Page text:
SYDELL: Yes, there's room for a camera on his drone. Merrill is an amateur photographer and he always wanted to take aerial shots of beaches, mountains and cityscapes.
MERRILL: It used to be basically impossible to do that as a hobbyist. And now, for like for 500 to a thousand bucks, you can be totally up and running with a rig that'll get beautiful aerial photographs.
SYDELL: Merrill admits there are likely to be some downsides to more people using drones.
MERRILL: It's like any technology. There's going to be good ways it can be used. And there's going to be negative ways it can be used. And that's just kind of the deal with new, empowering tools and systems.
SYDELL: But a lot of the public, even here at the center of the tech revolution, is more skeptical than not. I visited a local strip mall and simply said: What do you think of more commercial and personal drones.
ERICA WRIGHT: Yeah, I don't like that. It's too much of big brother watching us as it is.
JOSEPH YEARBY: Well, I know it ain't as good for them that big. If they're flying around, no can do you (unintelligible). This man and stuff like that.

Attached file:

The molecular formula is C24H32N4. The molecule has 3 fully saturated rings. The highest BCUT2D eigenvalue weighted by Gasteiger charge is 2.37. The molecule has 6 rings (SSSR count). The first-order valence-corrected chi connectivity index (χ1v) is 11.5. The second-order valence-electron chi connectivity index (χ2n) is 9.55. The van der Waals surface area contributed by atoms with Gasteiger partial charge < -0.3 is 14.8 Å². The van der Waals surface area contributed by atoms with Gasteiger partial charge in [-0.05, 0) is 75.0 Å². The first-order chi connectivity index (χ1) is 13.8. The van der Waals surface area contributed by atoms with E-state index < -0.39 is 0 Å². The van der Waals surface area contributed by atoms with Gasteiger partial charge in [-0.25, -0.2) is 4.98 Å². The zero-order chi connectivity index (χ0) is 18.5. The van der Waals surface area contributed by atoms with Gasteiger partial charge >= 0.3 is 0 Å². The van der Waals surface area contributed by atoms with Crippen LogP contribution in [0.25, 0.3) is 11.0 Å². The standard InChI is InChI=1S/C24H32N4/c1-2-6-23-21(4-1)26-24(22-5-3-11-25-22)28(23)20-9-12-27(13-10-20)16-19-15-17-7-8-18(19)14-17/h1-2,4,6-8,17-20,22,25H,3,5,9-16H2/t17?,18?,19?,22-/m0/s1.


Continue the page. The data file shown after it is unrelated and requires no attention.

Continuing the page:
LESLIE PITTS: Similar to what's happening in every kind of arena.
JANELLE HOLLAND: Like, how much private stuff are we expected to put out? It's just, it's too much.
YEARBY: Where's one at? Did you one?
SYDELL: Not right now.
YEARBY: I'd shoot it down.
SYDELL: I'd be like them farmers out there in Midwest, shoot them down.
That was Joseph Yearby. His action is not advised by law enforcement. Other speakers were Erica Wright, Leslie Pitts and Janelle Holland.
Despite the reservations expressed by many of the people who spoke to NPR, they also seemed resolved to the fact that more drones are coming. They'd just like to see it happen more slowly and for there to be clear rules about when and where people can use drones.
Laura Sydell, NPR News, San Francisco.